The emails regarding Medicare fraud continue to come in and I want to share a few more with you. If it happens to one person, it’s happening to others, and by sharing and reading others’ experiences we can all learn. Below are two scams that even I had not heard about.
Thank you so much for your informative Crime Watch columns. I've solved the issue of having my Social Security number on my Medicare card by copying the original card, whiting out the last four numerals on the copy, then copying the now incomplete copy. I even laminate the new card and carry it in my wallet. I've never had a healthcare provider (as they now are known) turn it down. Of course, this doesn't solve the problem of the Social Security number being circulated in the provider's office after I tell them the last four numerals.
— Ferne, Coral Gables
As usual, I read your column this morning regarding Medicare fraud. This is a huge problem in our area where large number of seniors reside.
This just happened to me. I went to the pharmacy to get medicines for my husband and was surprised to receive a big package. Because he takes several medicines, I didn’t check the contents of the bag. At home we realized that some were for me after a visit to my doctor. He didn’t tell me he was prescribing any new medicines, so I wasn’t aware. It turned out that now some pharmacies, without asking approval from the patient, just pack a three-month supply of each prescription to increase their sales.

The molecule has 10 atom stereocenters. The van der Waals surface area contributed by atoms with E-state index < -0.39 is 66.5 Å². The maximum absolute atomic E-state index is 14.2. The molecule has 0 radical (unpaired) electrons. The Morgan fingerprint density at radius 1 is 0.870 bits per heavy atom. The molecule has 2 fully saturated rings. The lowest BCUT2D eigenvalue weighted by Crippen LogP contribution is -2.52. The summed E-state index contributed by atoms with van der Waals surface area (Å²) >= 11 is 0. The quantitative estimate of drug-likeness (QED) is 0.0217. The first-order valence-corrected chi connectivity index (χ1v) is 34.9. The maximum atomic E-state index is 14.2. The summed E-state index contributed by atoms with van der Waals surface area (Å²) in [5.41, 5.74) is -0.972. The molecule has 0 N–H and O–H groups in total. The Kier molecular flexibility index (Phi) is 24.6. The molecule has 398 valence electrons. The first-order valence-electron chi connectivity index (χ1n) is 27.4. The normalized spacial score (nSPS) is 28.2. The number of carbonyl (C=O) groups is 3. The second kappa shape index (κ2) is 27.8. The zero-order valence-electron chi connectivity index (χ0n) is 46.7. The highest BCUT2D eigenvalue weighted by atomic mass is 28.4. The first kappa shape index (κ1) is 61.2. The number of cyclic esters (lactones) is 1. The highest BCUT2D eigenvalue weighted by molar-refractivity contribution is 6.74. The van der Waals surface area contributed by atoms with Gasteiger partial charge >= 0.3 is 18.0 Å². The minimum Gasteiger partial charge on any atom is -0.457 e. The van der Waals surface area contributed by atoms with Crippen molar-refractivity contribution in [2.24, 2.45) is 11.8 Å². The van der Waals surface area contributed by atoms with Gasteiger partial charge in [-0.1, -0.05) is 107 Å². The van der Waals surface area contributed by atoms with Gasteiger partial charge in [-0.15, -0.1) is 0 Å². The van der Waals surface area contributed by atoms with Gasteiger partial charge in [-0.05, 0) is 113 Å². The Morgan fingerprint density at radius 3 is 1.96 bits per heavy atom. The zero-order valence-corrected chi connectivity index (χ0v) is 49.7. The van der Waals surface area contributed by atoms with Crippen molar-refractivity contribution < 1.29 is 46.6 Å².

Even if my co-payment was small, it certainly cost more money to Medicare. With a weak stomach, I probably won’t take any of them and they’ll go to waste as they can’t be returned to the pharmacy once they leave the store. More disturbing is that most health plans have approved that system, although, I was told, the pharmacist is required to ask for the patient’s approval. But, as I always say, most people try to take advantage of seniors, because many aren’t aware of their rights or are too weak to fight for them.
— Great information, Elisa.
Last week, I wrote about different crimes that have been happening across the county and one of them was regarding the tag on your car. I received 17 emails from readers who not only didn’t have their own tag, but many were missing their stickers. So please check your tags and stickers. One writer suggested to Super Glue the screws that hold the tag and another to place Super Glue on the sticker part all over it. Interest thought. I may do that myself.
Carmen Caldwell is executive director of Citizens’ Crime Watch of Miami-Dade. Send feedback and news for this column to firstname.lastname@example.org, or call her at 305-470-1670.